It is perceived that the degree of safety provided to an operator by a particular needle configuration is directly related to the magnitude of difference in the penetration force needed to pierce the target body tissues and the gloved hand of the operator. As is indicated by the data in Table III, a totally sharp needle having 0% bluntness requires an average of 172.5 grams greater penetration force to penetrate gloved skin as compared to muscle fascia. This "safety factor" of 172.5 grams is of course insufficient in many instances in preventing accidental sticks of the gloved hand of the operator. The Table III results show that needles having a bluntness in the 25-62% range exhibit a much greater magnitude of difference in the penetration force needed to pierce the target body tissues and the gloved hand of the operator than sharp needles (i.e., needles having 0% bluntness).

Table IV indicates the average percent improvement in the safety factor provided by 25-62% blunt needles over sharp (0% blunt) needles, based on the Tables II and III data. The average percent improvement in the safety factor is defined by the following formula wherein Asf is the average percent improvement in the safety factor, Pb is the average gloved skin penetration force at bluntness setting b, and Po is the average gloved skin penetration force for a sharp (0% blunt) needle:

Asf =(Pb /Po)×100

              TABLE IV______________________________________Bluntness Setting        Po   Pb Improvement______________________________________25%          265.0      952.5  359.4%37%          265.0     1166.3  440.1%50%          265.0     1598.8  603.3%62%          265.0     2113.8  797.6%______________________________________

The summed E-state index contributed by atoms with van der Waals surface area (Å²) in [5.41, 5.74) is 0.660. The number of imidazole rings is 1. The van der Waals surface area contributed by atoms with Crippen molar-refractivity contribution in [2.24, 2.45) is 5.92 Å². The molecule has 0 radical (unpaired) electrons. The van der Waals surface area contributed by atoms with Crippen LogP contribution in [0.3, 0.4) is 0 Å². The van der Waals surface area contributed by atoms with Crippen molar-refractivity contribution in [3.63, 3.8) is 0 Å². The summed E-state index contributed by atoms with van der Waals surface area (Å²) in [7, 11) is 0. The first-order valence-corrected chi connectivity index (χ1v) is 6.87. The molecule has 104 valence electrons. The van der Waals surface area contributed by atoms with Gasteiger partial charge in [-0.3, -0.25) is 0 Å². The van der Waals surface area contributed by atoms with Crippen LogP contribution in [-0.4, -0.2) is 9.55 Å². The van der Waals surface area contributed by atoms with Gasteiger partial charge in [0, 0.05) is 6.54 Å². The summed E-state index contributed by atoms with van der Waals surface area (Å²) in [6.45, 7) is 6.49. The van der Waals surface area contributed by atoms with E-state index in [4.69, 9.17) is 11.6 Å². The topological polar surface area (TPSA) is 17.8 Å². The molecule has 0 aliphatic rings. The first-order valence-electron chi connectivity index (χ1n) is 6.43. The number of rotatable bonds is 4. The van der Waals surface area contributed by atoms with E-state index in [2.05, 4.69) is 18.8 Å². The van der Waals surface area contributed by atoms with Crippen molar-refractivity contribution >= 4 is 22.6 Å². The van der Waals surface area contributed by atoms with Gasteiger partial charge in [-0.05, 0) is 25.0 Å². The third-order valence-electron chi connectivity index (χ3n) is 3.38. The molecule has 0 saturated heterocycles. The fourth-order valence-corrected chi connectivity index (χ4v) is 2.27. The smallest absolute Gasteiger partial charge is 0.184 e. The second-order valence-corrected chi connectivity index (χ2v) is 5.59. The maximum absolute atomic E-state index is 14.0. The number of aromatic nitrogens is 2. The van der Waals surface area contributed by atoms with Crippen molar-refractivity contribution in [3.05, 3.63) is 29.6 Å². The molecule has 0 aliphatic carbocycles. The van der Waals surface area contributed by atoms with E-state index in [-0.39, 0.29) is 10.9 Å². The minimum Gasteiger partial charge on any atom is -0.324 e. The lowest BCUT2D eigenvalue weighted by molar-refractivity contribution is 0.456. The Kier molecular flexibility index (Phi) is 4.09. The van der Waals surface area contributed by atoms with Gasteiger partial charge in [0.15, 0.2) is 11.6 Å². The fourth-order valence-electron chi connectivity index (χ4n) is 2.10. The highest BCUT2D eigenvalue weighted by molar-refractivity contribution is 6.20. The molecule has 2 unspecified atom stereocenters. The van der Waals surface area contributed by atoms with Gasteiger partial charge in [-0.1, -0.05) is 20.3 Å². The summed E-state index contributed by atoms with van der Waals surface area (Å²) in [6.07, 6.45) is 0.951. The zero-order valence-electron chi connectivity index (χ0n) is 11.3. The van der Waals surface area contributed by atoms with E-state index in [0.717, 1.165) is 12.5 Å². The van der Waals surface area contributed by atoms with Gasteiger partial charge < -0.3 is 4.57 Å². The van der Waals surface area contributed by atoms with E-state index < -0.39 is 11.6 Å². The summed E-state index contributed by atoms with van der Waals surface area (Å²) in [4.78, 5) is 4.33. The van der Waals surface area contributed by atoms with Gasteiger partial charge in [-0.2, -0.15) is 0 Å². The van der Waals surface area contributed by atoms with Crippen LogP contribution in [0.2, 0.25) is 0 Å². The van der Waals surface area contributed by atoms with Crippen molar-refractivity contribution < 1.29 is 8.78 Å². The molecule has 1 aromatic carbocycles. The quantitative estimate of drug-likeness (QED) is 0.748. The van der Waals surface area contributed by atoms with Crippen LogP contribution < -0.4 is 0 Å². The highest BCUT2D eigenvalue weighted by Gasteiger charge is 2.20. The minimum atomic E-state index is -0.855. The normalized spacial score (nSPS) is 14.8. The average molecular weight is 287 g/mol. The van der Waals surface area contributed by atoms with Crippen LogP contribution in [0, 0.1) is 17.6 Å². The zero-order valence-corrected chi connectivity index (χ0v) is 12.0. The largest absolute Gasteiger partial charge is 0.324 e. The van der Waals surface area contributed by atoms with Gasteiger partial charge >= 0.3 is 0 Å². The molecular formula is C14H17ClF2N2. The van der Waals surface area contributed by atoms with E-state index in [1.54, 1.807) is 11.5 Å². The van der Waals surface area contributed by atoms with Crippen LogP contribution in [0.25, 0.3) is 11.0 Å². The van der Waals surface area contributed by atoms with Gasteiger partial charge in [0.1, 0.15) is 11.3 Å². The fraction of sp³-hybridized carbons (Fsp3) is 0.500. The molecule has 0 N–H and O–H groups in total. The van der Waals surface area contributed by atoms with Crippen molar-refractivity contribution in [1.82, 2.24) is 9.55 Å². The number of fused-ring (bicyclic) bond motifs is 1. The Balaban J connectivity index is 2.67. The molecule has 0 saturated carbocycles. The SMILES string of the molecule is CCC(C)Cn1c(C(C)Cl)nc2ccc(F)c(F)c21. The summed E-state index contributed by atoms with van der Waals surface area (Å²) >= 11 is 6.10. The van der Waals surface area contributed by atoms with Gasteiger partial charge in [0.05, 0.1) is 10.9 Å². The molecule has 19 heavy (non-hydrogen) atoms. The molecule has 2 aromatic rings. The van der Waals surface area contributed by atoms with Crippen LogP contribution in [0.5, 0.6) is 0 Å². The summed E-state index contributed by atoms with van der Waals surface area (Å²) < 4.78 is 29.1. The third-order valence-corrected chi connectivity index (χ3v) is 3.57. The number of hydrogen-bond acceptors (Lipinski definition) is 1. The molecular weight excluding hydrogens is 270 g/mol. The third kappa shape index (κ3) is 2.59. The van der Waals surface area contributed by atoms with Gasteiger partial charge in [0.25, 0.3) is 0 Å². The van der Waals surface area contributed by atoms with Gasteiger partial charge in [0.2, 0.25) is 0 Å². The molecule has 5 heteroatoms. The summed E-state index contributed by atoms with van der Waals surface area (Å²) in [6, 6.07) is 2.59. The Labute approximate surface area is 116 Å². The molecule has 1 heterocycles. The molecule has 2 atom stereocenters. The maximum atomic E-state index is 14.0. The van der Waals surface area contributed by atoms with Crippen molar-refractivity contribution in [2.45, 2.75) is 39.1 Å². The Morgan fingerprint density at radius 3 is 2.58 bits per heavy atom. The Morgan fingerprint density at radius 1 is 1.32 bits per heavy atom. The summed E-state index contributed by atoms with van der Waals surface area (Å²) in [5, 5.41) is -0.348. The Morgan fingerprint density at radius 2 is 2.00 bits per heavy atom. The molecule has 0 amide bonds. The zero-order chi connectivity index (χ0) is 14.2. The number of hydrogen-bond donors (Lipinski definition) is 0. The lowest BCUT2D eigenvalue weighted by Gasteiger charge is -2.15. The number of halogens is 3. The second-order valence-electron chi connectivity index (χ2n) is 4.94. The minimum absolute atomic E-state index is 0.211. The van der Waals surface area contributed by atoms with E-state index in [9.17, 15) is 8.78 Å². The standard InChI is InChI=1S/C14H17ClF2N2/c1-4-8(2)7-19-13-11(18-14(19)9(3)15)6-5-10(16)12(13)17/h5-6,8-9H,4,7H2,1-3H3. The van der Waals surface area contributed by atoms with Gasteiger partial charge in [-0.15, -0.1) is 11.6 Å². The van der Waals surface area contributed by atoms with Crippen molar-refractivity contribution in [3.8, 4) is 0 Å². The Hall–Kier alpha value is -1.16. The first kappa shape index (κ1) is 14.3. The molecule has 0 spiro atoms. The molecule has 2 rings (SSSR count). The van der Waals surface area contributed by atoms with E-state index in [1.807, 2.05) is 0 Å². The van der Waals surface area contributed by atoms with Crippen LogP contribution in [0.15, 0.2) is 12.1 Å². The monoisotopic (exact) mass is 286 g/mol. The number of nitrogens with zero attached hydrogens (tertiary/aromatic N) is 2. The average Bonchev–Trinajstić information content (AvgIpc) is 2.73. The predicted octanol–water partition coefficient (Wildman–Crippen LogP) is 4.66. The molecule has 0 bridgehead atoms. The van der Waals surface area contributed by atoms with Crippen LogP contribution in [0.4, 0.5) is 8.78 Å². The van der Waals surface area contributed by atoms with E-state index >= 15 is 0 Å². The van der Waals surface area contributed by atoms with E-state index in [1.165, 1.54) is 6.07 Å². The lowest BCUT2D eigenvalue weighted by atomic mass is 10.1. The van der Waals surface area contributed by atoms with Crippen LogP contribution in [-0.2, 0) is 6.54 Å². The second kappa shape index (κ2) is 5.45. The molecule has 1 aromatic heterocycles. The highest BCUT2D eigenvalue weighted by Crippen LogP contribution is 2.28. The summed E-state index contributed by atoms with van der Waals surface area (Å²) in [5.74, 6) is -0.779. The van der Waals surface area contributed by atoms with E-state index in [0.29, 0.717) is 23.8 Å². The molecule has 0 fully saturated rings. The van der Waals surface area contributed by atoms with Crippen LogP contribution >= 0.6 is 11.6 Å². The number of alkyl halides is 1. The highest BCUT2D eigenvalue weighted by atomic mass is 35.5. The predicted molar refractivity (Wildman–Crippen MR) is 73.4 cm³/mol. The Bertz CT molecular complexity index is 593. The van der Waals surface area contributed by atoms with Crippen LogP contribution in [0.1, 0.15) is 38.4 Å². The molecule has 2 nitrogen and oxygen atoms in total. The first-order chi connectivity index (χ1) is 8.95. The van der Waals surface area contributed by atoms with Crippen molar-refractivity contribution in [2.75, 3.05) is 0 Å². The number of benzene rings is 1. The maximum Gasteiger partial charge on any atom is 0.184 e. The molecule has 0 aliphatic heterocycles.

Table V shows the minimum percent improvement in safety, defined by the following formula:

Msf =(Pb */Po)×100

In the above formula, Msf is the minimum percent improvement in the safety factor. Pb * is the minimum gloved skin penetration force at bluntness setting b calculated by subtracting the standard deviation in penetration force at bluntness setting b from the average penetration force at bluntness setting b. Thus, 84% of the penetrations at bluntness setting b will be higher than Pb *. Po is the average gloved skin penetration force for a sharp (0% blunt) needle.

              TABLE V______________________________________Bluntness Setting        Po   Pb *                           Improvement______________________________________25%          265.0     601.7    227.1%37%          265.0     767.1    289.5%50%          265.0     993.1    374.8%62%          265.0     1144.4   431.8%______________________________________